Root Canals

Root canal therapy is a procedure where the pulp of the tooth is treated so that the natural tooth can be maintained. The pulp tissue, which contains blood vessels, nerves and connective tissue, is vital to the development of the tooth. Once the tooth is formed, the function of the pulp is sensory.

The tissue of the dental pulp can be subject to irritation or injury caused by deep cavities, trauma to the teeth, tooth cracks, chemical or thermal damage. The pulp can become inflamed and if it cannot repair itself, it needs to be removed. The canals are shaped and the space sealed, so that bacteria is prevented from growing.

Indications for root canal therapy

If a tooth is sensitive to touch or biting pressure, sensitive to heat or displays swelling in the gums, root canal therapy may be indicated. There are also occasions when there is no pain associated with the need for treatment.

Why does a tooth require root canal therapy?

If the nerve in the root is damaged, bacteria may gain entry to the nerve and cause an infection. White blood cells, that fight infections, cannot access this space and bacteria will infect the entire pulp. If the tooth is not treated, pain and swelling may result. Infection can continue and cause destruction of surrounding bone, forming an abscess. Continuing destruction may result in loss of the tooth.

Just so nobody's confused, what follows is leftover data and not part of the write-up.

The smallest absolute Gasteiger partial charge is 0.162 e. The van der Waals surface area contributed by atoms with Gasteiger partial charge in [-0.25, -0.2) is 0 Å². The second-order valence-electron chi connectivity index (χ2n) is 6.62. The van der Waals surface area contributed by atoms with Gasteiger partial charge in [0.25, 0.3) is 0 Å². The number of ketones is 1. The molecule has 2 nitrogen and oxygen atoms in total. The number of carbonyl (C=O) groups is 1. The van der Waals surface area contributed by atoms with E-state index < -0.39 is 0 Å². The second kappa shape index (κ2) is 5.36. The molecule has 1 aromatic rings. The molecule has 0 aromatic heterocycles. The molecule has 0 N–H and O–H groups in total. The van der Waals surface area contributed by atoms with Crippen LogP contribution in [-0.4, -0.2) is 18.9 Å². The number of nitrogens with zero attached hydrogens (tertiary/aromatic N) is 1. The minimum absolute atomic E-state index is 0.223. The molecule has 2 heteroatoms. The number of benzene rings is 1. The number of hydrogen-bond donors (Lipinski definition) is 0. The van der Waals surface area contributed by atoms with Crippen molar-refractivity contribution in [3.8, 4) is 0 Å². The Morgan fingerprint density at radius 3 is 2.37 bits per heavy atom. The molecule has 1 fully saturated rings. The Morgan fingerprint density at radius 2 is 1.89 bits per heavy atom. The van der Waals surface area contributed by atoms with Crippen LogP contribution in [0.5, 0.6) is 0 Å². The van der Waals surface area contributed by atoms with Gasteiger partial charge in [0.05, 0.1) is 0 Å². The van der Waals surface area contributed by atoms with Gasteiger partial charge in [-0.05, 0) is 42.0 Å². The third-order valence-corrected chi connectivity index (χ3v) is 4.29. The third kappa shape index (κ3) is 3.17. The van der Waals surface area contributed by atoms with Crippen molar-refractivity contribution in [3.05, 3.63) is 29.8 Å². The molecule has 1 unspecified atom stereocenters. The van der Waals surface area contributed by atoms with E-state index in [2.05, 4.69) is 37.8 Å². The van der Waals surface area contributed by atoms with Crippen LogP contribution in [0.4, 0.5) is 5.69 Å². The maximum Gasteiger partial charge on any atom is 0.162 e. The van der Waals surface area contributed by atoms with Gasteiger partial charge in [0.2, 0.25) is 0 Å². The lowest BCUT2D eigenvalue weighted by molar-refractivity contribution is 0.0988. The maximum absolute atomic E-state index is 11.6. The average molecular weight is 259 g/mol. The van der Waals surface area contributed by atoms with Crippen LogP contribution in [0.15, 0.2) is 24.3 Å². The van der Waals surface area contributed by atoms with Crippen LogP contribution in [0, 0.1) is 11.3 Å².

Success of Endodontic Treatment

The success rate for endodontic treatment is approximately 95%. More than 14 million root canal procedures are done each year. If a tooth requiring endodontics is left untreated, bone loss and infection can occur, this is very painful. This tooth may be replaced with a bridge or dental implant. But these options may be more expensive and time-consuming than treating the affected tooth.

Last Updated On 2021-09-26